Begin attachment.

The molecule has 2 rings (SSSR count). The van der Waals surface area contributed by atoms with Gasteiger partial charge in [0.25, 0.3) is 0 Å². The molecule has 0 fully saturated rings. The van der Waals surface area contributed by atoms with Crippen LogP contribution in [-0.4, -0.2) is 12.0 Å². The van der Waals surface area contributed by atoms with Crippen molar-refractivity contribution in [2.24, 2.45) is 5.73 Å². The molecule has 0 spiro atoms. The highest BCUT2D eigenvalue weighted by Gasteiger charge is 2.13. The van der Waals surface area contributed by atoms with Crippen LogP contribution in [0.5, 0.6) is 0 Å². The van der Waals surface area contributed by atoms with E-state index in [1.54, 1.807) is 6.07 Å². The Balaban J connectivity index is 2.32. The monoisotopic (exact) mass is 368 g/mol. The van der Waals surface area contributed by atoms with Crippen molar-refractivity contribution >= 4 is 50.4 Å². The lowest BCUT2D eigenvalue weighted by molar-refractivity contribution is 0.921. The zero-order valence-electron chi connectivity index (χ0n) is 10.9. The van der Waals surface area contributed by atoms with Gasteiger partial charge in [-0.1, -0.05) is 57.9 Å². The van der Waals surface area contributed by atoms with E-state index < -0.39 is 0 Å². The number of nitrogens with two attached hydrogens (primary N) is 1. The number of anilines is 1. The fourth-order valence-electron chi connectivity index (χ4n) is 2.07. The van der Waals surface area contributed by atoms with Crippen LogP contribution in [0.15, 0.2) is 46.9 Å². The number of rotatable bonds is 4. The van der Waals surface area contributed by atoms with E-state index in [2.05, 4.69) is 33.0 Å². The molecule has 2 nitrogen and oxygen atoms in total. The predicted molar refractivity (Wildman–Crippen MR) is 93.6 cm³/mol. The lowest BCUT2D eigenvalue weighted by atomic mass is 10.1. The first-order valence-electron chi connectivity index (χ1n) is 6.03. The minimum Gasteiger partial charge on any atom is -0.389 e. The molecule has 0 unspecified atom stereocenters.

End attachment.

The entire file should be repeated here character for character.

The molecule has 2 rings (SSSR count). The van der Waals surface area contributed by atoms with Gasteiger partial charge in [0.25, 0.3) is 0 Å². The molecule has 0 fully saturated rings. The van der Waals surface area contributed by atoms with Crippen LogP contribution in [-0.4, -0.2) is 12.0 Å². The van der Waals surface area contributed by atoms with Crippen molar-refractivity contribution in [2.24, 2.45) is 5.73 Å². The molecule has 0 spiro atoms. The highest BCUT2D eigenvalue weighted by Gasteiger charge is 2.13. The van der Waals surface area contributed by atoms with Crippen LogP contribution in [0.5, 0.6) is 0 Å². The van der Waals surface area contributed by atoms with E-state index in [1.54, 1.807) is 6.07 Å². The Balaban J connectivity index is 2.32. The monoisotopic (exact) mass is 368 g/mol. The van der Waals surface area contributed by atoms with Crippen molar-refractivity contribution >= 4 is 50.4 Å². The lowest BCUT2D eigenvalue weighted by molar-refractivity contribution is 0.921. The zero-order valence-electron chi connectivity index (χ0n) is 10.9. The van der Waals surface area contributed by atoms with Gasteiger partial charge in [-0.1, -0.05) is 57.9 Å². The van der Waals surface area contributed by atoms with E-state index < -0.39 is 0 Å². The number of nitrogens with two attached hydrogens (primary N) is 1. The number of anilines is 1. The fourth-order valence-electron chi connectivity index (χ4n) is 2.07. The van der Waals surface area contributed by atoms with Crippen LogP contribution in [0.15, 0.2) is 46.9 Å². The number of rotatable bonds is 4. The van der Waals surface area contributed by atoms with E-state index in [2.05, 4.69) is 33.0 Å². The molecule has 2 nitrogen and oxygen atoms in total. The predicted molar refractivity (Wildman–Crippen MR) is 93.6 cm³/mol. The lowest BCUT2D eigenvalue weighted by atomic mass is 10.1. The first-order valence-electron chi connectivity index (χ1n) is 6.03. The minimum Gasteiger partial charge on any atom is -0.389 e. The molecule has 0 unspecified atom stereocenters.